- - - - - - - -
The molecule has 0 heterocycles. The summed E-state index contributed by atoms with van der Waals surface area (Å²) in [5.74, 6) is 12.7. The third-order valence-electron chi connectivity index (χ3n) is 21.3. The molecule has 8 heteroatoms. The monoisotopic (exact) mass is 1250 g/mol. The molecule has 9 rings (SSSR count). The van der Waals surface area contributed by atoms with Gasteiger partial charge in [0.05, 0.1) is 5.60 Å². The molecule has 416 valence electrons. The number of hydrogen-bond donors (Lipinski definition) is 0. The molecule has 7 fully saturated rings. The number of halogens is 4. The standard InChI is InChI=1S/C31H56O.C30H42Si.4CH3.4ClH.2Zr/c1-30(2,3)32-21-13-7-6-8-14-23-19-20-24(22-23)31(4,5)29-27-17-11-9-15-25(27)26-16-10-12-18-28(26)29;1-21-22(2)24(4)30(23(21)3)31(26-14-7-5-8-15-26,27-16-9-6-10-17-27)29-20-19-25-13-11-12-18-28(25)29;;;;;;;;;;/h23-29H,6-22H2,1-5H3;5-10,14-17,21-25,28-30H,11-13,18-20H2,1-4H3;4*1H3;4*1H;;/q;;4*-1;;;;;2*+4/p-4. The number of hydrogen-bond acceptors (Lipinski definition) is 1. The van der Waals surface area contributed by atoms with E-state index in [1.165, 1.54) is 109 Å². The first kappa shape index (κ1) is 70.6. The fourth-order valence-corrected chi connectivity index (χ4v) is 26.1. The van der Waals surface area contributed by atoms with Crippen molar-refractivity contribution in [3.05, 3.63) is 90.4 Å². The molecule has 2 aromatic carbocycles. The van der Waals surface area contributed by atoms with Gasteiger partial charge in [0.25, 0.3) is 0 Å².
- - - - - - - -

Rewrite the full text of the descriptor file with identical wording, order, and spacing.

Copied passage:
The molecule has 0 heterocycles. The summed E-state index contributed by atoms with van der Waals surface area (Å²) in [5.74, 6) is 12.7. The third-order valence-electron chi connectivity index (χ3n) is 21.3. The molecule has 8 heteroatoms. The monoisotopic (exact) mass is 1250 g/mol. The molecule has 9 rings (SSSR count). The van der Waals surface area contributed by atoms with Gasteiger partial charge in [0.05, 0.1) is 5.60 Å². The molecule has 416 valence electrons. The number of hydrogen-bond donors (Lipinski definition) is 0. The molecule has 7 fully saturated rings. The number of halogens is 4. The standard InChI is InChI=1S/C31H56O.C30H42Si.4CH3.4ClH.2Zr/c1-30(2,3)32-21-13-7-6-8-14-23-19-20-24(22-23)31(4,5)29-27-17-11-9-15-25(27)26-16-10-12-18-28(26)29;1-21-22(2)24(4)30(23(21)3)31(26-14-7-5-8-15-26,27-16-9-6-10-17-27)29-20-19-25-13-11-12-18-28(25)29;;;;;;;;;;/h23-29H,6-22H2,1-5H3;5-10,14-17,21-25,28-30H,11-13,18-20H2,1-4H3;4*1H3;4*1H;;/q;;4*-1;;;;;2*+4/p-4. The number of hydrogen-bond acceptors (Lipinski definition) is 1. The van der Waals surface area contributed by atoms with E-state index in [1.165, 1.54) is 109 Å². The first kappa shape index (κ1) is 70.6. The fourth-order valence-corrected chi connectivity index (χ4v) is 26.1. The van der Waals surface area contributed by atoms with Crippen molar-refractivity contribution in [3.05, 3.63) is 90.4 Å². The molecule has 2 aromatic carbocycles. The van der Waals surface area contributed by atoms with Gasteiger partial charge in [0.25, 0.3) is 0 Å².